where the individual estimates are obtained by, say, non-parametric estimates. The method is then “asymptotically exact” in the weak (and unsurprising) sense of being converging in the number of MCMC iterations. Still, there is a theoretical justification that is not found in previous parallel methods that mixed all resulting samples without accounting for the subsampling. And I also appreciate the point that, in many cases, running MCMC samplers with subsamples produces faster convergence.

In the paper, the division of p into its components is done by partitioning the iid data into m subsets. And taking a power 1/m of the prior in each case. (Which may induce improperness issues.) However, the subdivision is arbitrary and can thus be implemented in other cases than the fairly restrictive iid setting. Because each (subsample)  non-parametric estimate involves T terms, the resulting overall estimate contains Tm terms and the authors suggest using an independent Metropolis-within-Gibbs sampler to handle this complexity. Which is necessary [took me a while to realise this!] for producing a final sample from the (approximate) true posterior distribution. As an aside, I wonder why the bandwidths are all equal across all subsamples, as they should depend on those. And as it would not make much of a difference. It would also be interesting to build a typology of cases where subsampling leads to subposteriors that are close to orthogonal, preventing the implementation of the method.

As it happened, I read this paper on the very day Nial Friel (University College Dublin) gave a seminar at the Big’MC seminar on the convergence of approximations to ergodic transition kernels, based on the recent results of Mitrophanov on the stability of Markov chains, where he introduced the topic by the case of datasets large enough to prevent the computation of the likelihood function.

accelerated ABC

Posted in R, Statistics, Travel, University life with tags , , , , , on October 17, 2013 by xi'an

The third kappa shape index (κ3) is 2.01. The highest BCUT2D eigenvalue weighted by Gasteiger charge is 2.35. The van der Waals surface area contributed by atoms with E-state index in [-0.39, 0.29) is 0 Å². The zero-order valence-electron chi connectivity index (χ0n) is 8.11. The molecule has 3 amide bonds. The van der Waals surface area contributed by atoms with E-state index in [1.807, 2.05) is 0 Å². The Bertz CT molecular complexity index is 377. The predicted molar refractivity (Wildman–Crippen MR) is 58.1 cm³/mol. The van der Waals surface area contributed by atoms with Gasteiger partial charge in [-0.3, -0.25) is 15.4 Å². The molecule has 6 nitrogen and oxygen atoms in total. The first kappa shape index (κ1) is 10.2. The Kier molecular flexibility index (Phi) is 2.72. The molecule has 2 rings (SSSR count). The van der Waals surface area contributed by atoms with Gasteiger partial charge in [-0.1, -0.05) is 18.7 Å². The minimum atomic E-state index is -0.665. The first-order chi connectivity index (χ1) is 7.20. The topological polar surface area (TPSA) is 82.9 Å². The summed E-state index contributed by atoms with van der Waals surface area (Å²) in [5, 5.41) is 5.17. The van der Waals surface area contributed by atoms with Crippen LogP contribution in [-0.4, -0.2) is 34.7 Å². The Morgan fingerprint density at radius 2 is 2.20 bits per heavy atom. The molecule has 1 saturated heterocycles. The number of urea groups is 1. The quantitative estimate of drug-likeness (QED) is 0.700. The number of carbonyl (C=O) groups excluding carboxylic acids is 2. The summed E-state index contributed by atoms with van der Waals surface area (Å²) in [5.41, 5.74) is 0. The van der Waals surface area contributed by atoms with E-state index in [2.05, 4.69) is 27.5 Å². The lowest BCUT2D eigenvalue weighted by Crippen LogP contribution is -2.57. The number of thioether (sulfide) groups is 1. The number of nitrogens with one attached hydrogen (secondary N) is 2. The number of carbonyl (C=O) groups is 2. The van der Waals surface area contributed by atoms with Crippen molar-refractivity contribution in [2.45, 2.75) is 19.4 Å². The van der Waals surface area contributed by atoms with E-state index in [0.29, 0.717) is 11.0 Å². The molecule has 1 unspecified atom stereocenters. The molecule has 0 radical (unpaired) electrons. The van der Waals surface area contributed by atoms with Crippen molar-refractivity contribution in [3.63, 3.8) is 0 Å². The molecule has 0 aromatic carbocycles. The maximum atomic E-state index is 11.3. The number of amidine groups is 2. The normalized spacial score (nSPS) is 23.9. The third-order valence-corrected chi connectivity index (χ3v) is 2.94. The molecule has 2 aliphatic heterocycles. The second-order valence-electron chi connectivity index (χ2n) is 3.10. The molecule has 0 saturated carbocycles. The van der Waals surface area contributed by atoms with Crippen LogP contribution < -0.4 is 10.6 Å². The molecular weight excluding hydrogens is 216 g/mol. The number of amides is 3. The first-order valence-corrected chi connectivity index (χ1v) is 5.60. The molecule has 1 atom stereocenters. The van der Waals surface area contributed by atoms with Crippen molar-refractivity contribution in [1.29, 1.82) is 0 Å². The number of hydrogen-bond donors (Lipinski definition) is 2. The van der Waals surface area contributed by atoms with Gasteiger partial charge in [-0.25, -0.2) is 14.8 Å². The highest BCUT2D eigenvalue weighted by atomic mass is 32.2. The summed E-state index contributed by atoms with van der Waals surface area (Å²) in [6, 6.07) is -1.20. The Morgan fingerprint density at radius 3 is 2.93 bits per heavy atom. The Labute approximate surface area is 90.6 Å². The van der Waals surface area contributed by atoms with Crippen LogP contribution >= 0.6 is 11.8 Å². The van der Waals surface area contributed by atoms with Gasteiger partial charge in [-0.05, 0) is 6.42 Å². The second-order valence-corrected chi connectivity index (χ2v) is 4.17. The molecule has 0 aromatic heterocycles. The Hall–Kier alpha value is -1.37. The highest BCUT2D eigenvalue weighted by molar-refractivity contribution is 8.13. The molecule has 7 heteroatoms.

AF flight to Montpellier, Feb. 07, 2012On the flight back from Warwick, I read a fairly recently arXived paper by Umberto Picchini and Julie Forman entitled “Accelerating inference for diffusions observed with measurement error and large sample sizes using Approximate Bayesian Computation: A case study” that relates to earlier ABC works (and the MATLAB abc-sde package) by the first author (earlier works I missed). Among other things, the authors propose an acceleration device for ABC-MCMC: when simulating from the proposal, the Metropolis-Hastings acceptance probability can be computed and compared with a uniform rv prior to simulating pseudo-data. In case of rejection, the pseudo-data does not need to be simulated. In case of acceptance, it is compared with the observed data as usual. This is interesting for two reasons: first it always speeds up the algorithm. Second, it shows the strict limitations of ABC-MCMC, since the rejection takes place without incorporating the information contained in the data. (Even when the proposal incorporates this information, the comparison with the prior does not go this way.) This also relates to one of my open problems, namely how to simulate directly summary statistics without simulating the whole pseudo-dataset.

Another thing (related with acceleration) is that the authors use a simulated subsample rather than the simulated sample in order to gain time: this worries me somehow as the statistics corresponding to the observed data is based on the whole observed data. I thus wonder how both statistics could be compared, since they have different distributions and variabilities, even when using the same parameter value. Or is this a sort of pluggin/bootstrap principle, the true parameter being replaced with its estimator based on the whole data? Maybe this does not matter in the end (when compared with the several levels of approximation)…

Questions on the parallel Rao-Blackwellisation

Posted in R, Statistics, University life with tags , , , , , on December 22, 2010 by xi'an

Pierre Jacob and I got this email from a student about our parallel Rao-Blackwellisation paper. Here are some parts of the questions and our answer:

Although I understand how the strategy proposed in the paper helps in variance reduction, I do not understand why you set b=1 (mentioned in Section 3.2) and why it plays no role in the comparison. If b=1 and p=4 for example, every chains (out of the 4 chains of the block) has a length of 4 samples. And there are no additional blocks. How is this length enough for the sampler to converge and sample the distribution adequately? You mention that you do 10000 independent runs (Which means you do the above procedure 10000 times independently) but aren’t all these runs equally short and inadequate? Even for p=100, aren’t the chains too short? Continue reading

Follow

Get every new post delivered to your Inbox.

Join 717 other followers